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Henry Gray (1825–1861).  Anatomy of the Human Body.  1918.
 
the middle line is connected to the cricoid cartilage by the middle cricothyroid ligament.
  The posterior border, thick and rounded, receives the insertions of the Stylopharyngeus and Pharyngopalatinus. It ends above, in the superior cornu, and below, in the inferior cornu. The superior cornu is long and narrow, directed upward, backward, and medialward, and ends in a conical extremity, which gives attachment to the lateral hyothyroid ligament. The inferior cornu is short and thick; it is directed downward, with a slight inclination forward and medialward, and presents, on the medial side of its tip, a small oval articular facet for articulation with the side of the cricoid cartilage.
  During infancy the laminæ of the thyroid cartilage are joined to each other by a narrow, lozenge-shaped strip, named the intrathyroid cartilage. This strip extends from the upper to the lower border of the cartilage in the middle line, and is distinguished from the laminæ by being more transparent and more flexible.
  The Cricoid Cartilage (cartilago cricoidea) is smaller, but thicker and stronger than the thyroid, and forms the lower and posterior parts of the wall of the larynx. It consists of two parts: a posterior quadrate lamina, and a narrow anterior arch, one-fourth or one-fifth of the depth of the lamina.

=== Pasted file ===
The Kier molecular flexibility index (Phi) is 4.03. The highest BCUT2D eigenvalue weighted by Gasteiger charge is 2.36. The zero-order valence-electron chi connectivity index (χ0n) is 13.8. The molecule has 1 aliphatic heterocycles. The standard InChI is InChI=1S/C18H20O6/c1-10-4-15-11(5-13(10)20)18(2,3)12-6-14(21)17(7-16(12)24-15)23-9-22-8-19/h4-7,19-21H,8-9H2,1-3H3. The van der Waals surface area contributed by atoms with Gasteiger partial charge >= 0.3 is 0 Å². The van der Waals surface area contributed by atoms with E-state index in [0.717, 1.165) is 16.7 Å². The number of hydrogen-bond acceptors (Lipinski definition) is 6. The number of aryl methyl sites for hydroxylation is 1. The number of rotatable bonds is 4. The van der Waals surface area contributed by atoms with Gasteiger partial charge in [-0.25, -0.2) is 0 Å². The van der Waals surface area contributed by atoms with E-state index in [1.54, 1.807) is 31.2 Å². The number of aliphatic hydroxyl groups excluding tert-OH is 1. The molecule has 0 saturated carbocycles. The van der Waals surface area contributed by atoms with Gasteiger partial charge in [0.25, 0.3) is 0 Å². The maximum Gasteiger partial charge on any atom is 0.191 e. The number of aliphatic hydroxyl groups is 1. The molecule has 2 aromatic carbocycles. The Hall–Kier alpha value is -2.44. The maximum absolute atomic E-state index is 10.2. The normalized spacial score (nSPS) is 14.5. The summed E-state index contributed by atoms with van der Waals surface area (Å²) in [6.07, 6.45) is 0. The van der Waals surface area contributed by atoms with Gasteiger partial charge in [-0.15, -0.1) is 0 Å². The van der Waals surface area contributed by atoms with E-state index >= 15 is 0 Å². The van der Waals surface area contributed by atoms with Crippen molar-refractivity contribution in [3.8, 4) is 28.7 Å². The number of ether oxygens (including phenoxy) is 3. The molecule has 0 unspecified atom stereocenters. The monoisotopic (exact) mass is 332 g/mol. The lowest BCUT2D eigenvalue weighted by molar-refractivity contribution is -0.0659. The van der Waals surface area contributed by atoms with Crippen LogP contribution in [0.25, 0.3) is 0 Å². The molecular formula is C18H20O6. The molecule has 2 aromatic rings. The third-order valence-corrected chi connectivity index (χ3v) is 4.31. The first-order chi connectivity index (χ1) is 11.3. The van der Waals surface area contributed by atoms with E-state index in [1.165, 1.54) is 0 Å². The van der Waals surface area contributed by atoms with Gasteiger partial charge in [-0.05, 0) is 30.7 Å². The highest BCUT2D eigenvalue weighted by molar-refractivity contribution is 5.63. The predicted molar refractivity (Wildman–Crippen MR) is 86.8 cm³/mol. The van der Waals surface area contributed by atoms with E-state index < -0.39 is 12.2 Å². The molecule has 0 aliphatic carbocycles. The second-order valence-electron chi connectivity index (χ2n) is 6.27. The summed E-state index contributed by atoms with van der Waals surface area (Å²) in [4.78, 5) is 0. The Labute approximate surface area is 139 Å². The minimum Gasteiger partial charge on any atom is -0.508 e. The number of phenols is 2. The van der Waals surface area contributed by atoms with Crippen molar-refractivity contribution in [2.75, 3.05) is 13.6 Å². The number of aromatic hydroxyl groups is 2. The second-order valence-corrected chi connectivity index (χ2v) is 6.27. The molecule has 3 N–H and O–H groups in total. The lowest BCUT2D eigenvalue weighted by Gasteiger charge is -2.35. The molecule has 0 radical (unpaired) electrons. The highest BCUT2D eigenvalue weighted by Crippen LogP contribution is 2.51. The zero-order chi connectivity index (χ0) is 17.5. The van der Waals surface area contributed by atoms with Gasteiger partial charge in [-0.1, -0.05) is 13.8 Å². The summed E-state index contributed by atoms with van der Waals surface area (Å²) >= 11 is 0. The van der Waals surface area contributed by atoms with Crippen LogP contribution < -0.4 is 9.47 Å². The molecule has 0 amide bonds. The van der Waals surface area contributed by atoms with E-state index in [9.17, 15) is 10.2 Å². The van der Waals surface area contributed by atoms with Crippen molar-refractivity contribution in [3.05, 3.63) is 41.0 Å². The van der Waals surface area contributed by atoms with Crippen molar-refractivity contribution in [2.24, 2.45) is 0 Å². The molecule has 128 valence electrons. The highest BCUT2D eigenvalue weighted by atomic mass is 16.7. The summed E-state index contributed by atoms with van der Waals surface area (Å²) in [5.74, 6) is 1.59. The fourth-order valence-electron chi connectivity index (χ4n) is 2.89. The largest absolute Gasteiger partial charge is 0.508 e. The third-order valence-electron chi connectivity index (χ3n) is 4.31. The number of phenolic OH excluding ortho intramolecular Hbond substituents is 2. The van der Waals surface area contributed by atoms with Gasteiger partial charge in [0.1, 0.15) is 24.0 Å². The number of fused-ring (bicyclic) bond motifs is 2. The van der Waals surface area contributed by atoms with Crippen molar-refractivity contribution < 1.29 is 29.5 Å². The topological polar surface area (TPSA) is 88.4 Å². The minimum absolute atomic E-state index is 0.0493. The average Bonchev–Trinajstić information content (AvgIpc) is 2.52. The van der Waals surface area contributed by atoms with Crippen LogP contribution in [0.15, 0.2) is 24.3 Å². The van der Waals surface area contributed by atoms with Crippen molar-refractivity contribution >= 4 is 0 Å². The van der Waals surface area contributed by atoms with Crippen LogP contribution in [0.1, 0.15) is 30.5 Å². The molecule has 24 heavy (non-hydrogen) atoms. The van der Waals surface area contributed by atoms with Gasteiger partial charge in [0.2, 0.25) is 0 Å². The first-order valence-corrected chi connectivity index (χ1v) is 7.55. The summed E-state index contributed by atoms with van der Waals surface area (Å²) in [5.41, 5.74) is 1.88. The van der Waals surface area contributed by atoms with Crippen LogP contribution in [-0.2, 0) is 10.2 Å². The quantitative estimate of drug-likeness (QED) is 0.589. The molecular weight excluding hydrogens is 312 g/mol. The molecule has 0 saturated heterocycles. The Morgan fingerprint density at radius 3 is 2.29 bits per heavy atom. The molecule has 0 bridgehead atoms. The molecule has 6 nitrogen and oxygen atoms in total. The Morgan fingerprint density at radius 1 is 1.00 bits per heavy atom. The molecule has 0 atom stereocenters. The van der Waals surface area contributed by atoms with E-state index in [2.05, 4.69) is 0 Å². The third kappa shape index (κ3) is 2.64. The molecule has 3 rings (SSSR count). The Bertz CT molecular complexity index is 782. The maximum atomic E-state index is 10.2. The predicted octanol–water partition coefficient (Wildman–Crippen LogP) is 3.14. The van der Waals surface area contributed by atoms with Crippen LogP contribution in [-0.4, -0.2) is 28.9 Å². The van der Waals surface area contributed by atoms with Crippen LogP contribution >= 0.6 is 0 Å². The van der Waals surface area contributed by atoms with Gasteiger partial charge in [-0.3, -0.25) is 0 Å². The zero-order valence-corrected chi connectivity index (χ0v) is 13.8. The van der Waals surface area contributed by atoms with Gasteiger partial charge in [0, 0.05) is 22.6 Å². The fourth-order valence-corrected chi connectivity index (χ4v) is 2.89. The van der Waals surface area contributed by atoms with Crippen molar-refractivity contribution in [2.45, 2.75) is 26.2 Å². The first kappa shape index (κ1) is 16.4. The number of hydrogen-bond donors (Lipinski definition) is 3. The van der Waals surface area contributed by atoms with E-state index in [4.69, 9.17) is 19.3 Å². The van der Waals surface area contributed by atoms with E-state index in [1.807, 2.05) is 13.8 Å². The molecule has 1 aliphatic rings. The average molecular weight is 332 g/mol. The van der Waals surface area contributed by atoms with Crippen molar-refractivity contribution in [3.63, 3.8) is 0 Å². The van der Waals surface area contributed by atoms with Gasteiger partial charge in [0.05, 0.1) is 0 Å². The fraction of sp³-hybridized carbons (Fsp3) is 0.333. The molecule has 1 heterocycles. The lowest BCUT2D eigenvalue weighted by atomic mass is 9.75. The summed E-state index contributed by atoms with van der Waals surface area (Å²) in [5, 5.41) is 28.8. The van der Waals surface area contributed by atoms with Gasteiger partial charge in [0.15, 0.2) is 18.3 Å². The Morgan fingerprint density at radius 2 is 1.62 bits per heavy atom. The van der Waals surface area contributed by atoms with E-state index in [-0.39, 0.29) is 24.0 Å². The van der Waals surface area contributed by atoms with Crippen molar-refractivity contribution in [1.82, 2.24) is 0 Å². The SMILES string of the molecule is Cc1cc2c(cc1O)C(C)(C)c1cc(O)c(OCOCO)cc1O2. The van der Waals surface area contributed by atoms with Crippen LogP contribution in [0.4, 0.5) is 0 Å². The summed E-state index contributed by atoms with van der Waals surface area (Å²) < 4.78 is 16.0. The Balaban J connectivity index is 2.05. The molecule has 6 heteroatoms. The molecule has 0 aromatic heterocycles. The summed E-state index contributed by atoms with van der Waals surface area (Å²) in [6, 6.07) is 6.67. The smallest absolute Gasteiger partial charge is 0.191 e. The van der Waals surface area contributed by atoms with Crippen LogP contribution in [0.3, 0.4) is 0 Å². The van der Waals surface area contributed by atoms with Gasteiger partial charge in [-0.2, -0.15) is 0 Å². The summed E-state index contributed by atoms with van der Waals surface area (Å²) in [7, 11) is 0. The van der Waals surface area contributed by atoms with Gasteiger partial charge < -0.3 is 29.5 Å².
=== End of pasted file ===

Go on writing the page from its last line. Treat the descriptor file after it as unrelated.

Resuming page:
The lamina (lamina cartilaginis cricoideæ; posterior portion) is deep and broad, and measures from above downward about 2 or 3 cm.; on its posterior surface, in the middle line, is a vertical ridge to the lower part of which are attached the longitudinal fibers of the esophagus; and on either side of this a broad depression for the Cricoarytænoideus posterior.


FIG. 950– The cartilages of the larynx. Posterior view. (See enlarged image)

  The arch (arcus cartilaginis cricoideæ; anterior portion) is narrow and convex, and measures vertically from 5 to 7 mm.; it affords attachment externally in front and at the sides to the Cricothyreiodei, and behind, to part of the Constrictor pharyngis inferior.
  On either side, at the junction of the lamina with the arch, is a small round articular surface, for articulation with the inferior cornu of the thyroid cartilage.
  The lower border of the cricoid cartilage is horizontal, and connected to the highest ring of the trachea by the cricotracheal ligament.
  The upper border runs obliquely upward and backward, owing to the great

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